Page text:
Talk:Irish language/Archive 7

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Falls Road

Is it not notable and deleted or is it just not written in? They are certainly claiming to have a Gaeltacht up there for some time and are often on TG4. ~ R.T.G 16:43, 31 October 2008 (UTC)

IIRC, no reliable sources have been found for it yet. —Angr 18:45, 31 October 2008 (UTC)
Hmm. Gabrielle Maguire's book from Multilingual matters is not a reliable source?. AndrewCarnie (talk) 20:32, 31 October 2008 (UTC)
BBC Belfast Council UK Government UK parliament as far as 2004 books Quarter proposals document. These are good references for the Gaeltacht Quarter (an arts and development project) and the "books" appears to be a good reference for gaeltacht history in Belfast, but I myself don't have the books and a one sentence "There is a gealtacht in Belfast." is probably a bit short of requirements. ~ R.T.G 17:17, 3 November 2008 (UTC)

Irish Radio - 100%

"14% of the population of the Republic of Ireland listen to Irish radio programming daily, 16% listen 2-5 times a week, while 24% listen to Irish programming once a week."

This does not add up to 100%. Why?—Preceding unsigned comment added by (talkcontribs)
Em. Because you're fogetting about the people who don't listen to Irish programming at all. Or don't listen to the radio at all at all. (In any language) Guliolopez (talk) 18:09, 20 November 2008 (UTC)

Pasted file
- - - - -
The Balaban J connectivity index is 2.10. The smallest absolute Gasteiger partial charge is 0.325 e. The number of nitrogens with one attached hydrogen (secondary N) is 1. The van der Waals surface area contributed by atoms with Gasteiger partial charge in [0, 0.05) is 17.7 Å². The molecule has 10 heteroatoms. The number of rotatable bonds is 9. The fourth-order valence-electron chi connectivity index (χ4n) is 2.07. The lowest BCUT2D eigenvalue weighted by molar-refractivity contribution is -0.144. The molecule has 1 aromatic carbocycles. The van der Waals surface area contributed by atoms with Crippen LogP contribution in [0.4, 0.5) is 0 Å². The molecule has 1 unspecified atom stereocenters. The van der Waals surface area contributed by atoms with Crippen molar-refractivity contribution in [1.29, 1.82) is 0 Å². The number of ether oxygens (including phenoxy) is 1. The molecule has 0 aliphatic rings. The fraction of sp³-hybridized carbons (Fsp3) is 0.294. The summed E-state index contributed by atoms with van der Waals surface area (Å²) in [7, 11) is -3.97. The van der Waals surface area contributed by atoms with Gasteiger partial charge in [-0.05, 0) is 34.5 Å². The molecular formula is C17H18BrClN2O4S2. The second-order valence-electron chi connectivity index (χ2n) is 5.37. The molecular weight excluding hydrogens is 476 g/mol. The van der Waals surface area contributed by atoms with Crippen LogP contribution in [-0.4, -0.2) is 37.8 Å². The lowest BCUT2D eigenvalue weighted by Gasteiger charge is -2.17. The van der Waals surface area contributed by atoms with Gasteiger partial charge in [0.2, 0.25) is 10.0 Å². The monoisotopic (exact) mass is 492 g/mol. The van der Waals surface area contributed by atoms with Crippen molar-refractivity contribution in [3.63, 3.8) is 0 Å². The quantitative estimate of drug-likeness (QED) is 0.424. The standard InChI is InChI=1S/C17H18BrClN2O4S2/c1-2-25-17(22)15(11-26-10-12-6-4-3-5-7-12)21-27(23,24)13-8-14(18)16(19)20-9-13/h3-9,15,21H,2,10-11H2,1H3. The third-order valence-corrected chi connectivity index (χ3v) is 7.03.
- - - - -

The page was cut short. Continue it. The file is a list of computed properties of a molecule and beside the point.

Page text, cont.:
That was one of the worst questions I have ever read.

Probably the only time in my life I've been tempted to write "lol" on Wikipedia Dylan (talk) 16:31, 4 January 2011 (UTC)

Irish Language Classes

Let's create a section of Irish language courses near Dublin for those who wish to learn. Any buyers? —Preceding unsigned comment added by (talk) 04:46, 17 December 2008 (UTC)

I think that would be outside the scope of an encyclopedia article. Wikipedia isn't a directory. —Angr 07:33, 17 December 2008 (UTC)

Hello, I changed the figure for estimated number of speakers as it had a lowest figure of 40,000. Whether one agrees with him or not Hindley has estimated the number of speakers at 10,000 so it is incorrect to state that estimates range from 40,000 to a higher figure. Estimates of 10,000 have been given by respectable sources so the article should state "estimates range from 10,000 to...". Any other approach is seeking to use wikipedia to deceive people and asserts facts that are demonstrably false (ie that the lowest estimate for native speakers is 40,000). Ronan —Preceding unsigned comment added by (talk) 15:09, 3 January 2010 (UTC)

Numbers of Irish speakers